Lent- Day 7: Suffering as muse.

The Scream



“No longer shall I paint interiors, and people reading, and women knitting. I shall paint living people who breathe and feel and suffer and love—I shall paint a number of pictures of this kind. People will understand the sacredness of it, and will take off their hats as though they were in church. I shouldn’t like to be without suffering. How much of my art I owe to suffering!”

-Edvard Munch (as quoted in George Heard Hamilton, Painting and Sculpture, 1880-1940, 1967 and Joy Schaverien, The revealing image: analytical art psychotherapy in theory and practice, 2009)


I’ve been studying Symbolism in the online modern art history course I’m taking. One of the featured painters is Munch who is best known for the painting above called “The Scream”. Munch dealt with depression, anxiety and even had to be hospitalized for a period.


Another artist I studied this week is Claude Monet, the famous Impressionist painter. The lesson focused on his large, three panel “Water Lilies”. What is so amazing is Monet created this vast work in his later years when his eyesight was severely limited by cataracts.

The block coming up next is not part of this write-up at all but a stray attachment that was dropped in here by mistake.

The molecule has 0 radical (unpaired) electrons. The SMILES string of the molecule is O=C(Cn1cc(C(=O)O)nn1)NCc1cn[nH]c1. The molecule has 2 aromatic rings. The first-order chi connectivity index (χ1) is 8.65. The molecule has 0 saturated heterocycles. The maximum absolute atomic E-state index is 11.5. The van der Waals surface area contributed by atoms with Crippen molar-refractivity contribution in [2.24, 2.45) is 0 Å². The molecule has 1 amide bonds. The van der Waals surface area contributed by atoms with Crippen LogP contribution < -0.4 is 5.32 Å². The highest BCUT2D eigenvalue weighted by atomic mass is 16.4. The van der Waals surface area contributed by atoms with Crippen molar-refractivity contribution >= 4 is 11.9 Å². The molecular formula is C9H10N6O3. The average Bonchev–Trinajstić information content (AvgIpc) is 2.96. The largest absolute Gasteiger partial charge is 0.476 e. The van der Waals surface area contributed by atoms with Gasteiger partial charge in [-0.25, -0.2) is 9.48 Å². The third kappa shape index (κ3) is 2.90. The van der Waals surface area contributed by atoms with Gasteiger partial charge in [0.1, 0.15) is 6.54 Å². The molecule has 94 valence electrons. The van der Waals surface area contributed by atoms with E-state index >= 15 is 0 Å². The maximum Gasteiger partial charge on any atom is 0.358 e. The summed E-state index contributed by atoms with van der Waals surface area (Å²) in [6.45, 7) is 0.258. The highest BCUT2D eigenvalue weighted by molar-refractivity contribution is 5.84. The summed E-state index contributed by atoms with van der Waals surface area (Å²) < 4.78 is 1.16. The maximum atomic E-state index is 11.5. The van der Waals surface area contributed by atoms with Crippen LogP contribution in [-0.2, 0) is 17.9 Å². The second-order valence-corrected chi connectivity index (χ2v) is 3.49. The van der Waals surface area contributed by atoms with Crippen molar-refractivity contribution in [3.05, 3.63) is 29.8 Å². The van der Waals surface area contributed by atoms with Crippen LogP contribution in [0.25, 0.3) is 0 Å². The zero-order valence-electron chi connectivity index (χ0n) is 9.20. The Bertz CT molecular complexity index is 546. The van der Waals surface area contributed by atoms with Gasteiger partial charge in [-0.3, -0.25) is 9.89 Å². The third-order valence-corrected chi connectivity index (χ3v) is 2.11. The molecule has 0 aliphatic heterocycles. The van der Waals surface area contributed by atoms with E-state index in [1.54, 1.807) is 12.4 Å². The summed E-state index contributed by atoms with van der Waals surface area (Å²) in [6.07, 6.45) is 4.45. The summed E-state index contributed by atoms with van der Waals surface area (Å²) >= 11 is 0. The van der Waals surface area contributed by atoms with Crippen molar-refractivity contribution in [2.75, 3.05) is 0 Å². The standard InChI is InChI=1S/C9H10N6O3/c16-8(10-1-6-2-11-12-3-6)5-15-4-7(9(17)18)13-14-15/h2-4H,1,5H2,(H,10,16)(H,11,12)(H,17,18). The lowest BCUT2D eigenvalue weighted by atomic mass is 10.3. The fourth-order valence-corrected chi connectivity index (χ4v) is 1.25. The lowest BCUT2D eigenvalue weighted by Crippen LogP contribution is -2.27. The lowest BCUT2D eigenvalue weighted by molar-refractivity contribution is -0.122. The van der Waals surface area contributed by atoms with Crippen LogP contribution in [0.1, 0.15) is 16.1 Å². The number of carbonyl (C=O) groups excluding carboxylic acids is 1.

Last week, part of the lessons focused on the famously unstable and incredibly talented Vincent Van Gogh, known for painting “The Starry Night” and “Sunflowers”. What’s most fantastic about his career as a painter is that no only did he never recive formal training, he didn’t begin to paint until well into his twenties. He suffered from acute bouts of mental illness, emotional breakdowns culminating in his suicide at age 37. He left behind thousands of sketches, watercolors and oil paintings.


Suffering is not something we choose (those into “50 Shades” type stuff excepted), but it’s pretty much guaranteed in life in some form or other. So much of the book of Psalms contains pleas and prayers to God for an end to suffering. David (or other writers) begs for relief, and sometimes, in foreshadowing The Passion, asking God why has he abandoned him.


These chapters are distressing. They are also some of the finest works of prose ever recorded. They have comforted and strengthened countless readers over millenia. 


Reflection for the day: St. Paul links suffering with perseverance, building of character and a flowering of hope. Am I allowing my suffering to produce hope? Is that hope visible in the work I produce?

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